Cleaning is a task necessary for keeping people and the environment safe from infections, allergens and other harmful agents. However, it can be hazardous with harmful consequences when done unsafely. Slipping on wet floors, falling from height, and exposure to harmful substances are some of the hazards common during and after cleaning.It’s therefore vital to consider some basic safety precautions when planning for cleaning services to protect the cleaning operatives, the public and the environment from harm.
PERSONAL PROTECTIVE EQUIPMENT (PPE)
PPE refers to any kinds of special clothing or items worn or used to carry out certain tasks to protect cleaning operatives against health or safety hazards at work.PPE may include items such as respiratory protective equipment, safety goggles, high-visibility clothing, helmets, gloves and long sleeves and safety footwear. PPE addresses hazards such as physical, electrical, working at height, chemicals, biohazards, and airborne particulate matter. For appropriate use of PPE, trained operatives need to assess the areas that need cleaning, the cleaning products used, equipment needed, and the individuals involved. This will help determine exactly what PPE is needed, how and when it’s used, and how it’s cleaned and stored.
When selecting and using PPE, only products which are marked “CE” in accordance with the Personal Protective Equipment (Enforcement) Regulations 2018 should be considered. The “CE” mark is verification that the PPE is fit for purpose and meets the European Safety Standards.
PPE should only be used as a last resort after all practicable control measures within the hierarchy of control measures – Elimination, Substitution, Engineering Controls, Administrative Controls – have been considered and used or discarded. This is because PPE only protects individual workers, is prone to failure or misuse such as wearing the wrong PPE for the job, and workers wearing PPE may get a false sense of security.
Respiratory Protective Equipment (RPE)
Respiratory Protective Equipment is used for protection against inhalation of harmful dusts, fumes, sprays, smokes and other infectious substances in the air. It is also used when cleaning confined spaces with insufficient oxygen and when doing diving work.Workers using RPE are protected from health risks such as occupational asthma, lung cancer, respiratory irritation and allergies caused by inhalation of hazardous airborne substances.Studies of cleaning workers have found increased rates of adult-onset asthma and work-aggravated asthma compared to people in other professions.
There are two types of RPE: respirators, also known as filtering devices, which use filters to remove contaminants from the air being breathed in, and breathing apparatus which supplies clean, breathable air from an independent source (e.g. air cylinder or air compressor).Respirators are the most commonly used RPE in the cleaning industry, which include dust masks, filter masks –which filter out airborne particles –and powered air-purifying respirators with cartridges or canisters which filter out chemicals and gases. When a worker is in an environment that is immediately dangerous to life or health, a breathing apparatus is the best equipment to use.
When selecting RPE the wearer needs a basic understanding of the hazardous substance and its amount and form in the air, the type of work being carried out andany specific wearer requirements, such as other PPE. Additionally, ensuring that the space where the cleaning task is taking place is well ventilated protects both the cleaning operative and others.
Safety goggles, safety glasses with side shields, or face shields, may be required when there’s a potential for exposure to chemical splashes, fumes, vapors or mists that may irritate the eyes, flying objects such as sand, dirt, and fragments that may injure the eyes, and heat and UV light glare that may cause damage to the eyes.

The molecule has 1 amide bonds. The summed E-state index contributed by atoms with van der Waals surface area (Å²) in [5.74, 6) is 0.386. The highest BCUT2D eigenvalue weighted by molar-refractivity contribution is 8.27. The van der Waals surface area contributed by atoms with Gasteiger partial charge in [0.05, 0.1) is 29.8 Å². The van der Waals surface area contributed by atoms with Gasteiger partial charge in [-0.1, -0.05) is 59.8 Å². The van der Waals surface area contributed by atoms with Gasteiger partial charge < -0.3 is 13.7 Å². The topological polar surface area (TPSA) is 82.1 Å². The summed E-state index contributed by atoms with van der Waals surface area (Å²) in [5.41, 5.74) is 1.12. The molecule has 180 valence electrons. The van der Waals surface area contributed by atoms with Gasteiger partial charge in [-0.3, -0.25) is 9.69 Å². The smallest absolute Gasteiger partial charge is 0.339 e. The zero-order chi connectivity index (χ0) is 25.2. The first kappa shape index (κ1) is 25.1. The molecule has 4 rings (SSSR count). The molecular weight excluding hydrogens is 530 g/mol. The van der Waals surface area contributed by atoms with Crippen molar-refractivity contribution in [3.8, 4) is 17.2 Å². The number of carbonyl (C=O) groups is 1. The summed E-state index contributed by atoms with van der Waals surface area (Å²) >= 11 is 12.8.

A study found that U.S. Poison Control centres received 319,508 calls for household cleaning product-related eye exposures from 2000 through 2016. Most eye exposures were associated with bleaches, followed by wall/floor/tile cleaners, disinfectants, laundry detergents and glass cleaners. In most cases, chemicals that cause the worst eye damage are caustic (alkaline) which include drain cleaners, washing detergents, oven cleaners and ammonia. Protective eyewear shields the eyes from dangerous particles from such chemicals that may be floating in the air, which can cause irritation or long-lasting visual damage like blindness, cataracts and scars. Some safety goggles have feature channels along the brow line to keep water and sweat away from the eyes.
All safety goggles, safety glasses and face shields must meet the EN 166 safety standards approved by the European Safety Standards.
High-visibility clothing is a type of PPE designed to make the wearer more visible and noticeable in their work environment.In Facilities Management, many cleaning operatives work alongside moving vehicles and equipment, and wearing high-visibility garments like reflective trousers and jackets allow drivers and machine operators to see them sooner and more readily, thus increasing the margin of safety. Safety work wear must be conspicuous in appearance and reflective, especially when or where there is poor lighting and low visibility. High-visibility headgear can also be worn to increase visibility in situations where the wearer’s body, or part of it, is obscured by trees, traffic barriers, construction material and other objects.
The three accepted and widely used colors of high-visibility apparel are yellow-green, orange-red, and red. Fluorescent materials in these colors offer daytime visibility enhancement even under low natural light at dawn, dusk or whenever there’s fog or cloud cover, while reflective and retro reflective materials (in the same colors) are most effective under low-light conditions like night.Reflective material reflects light back out in different directions while retro reflective material reflects light directly back to the source. In case of an oncoming vehicle at night, for example, the driver will be able to see the light being reflected from the reflective or retro reflective material on the worker’s garment from a distance and avoid any accidental encounter. Extra reflective strips are an additional bright feature to some high-visibility clothing.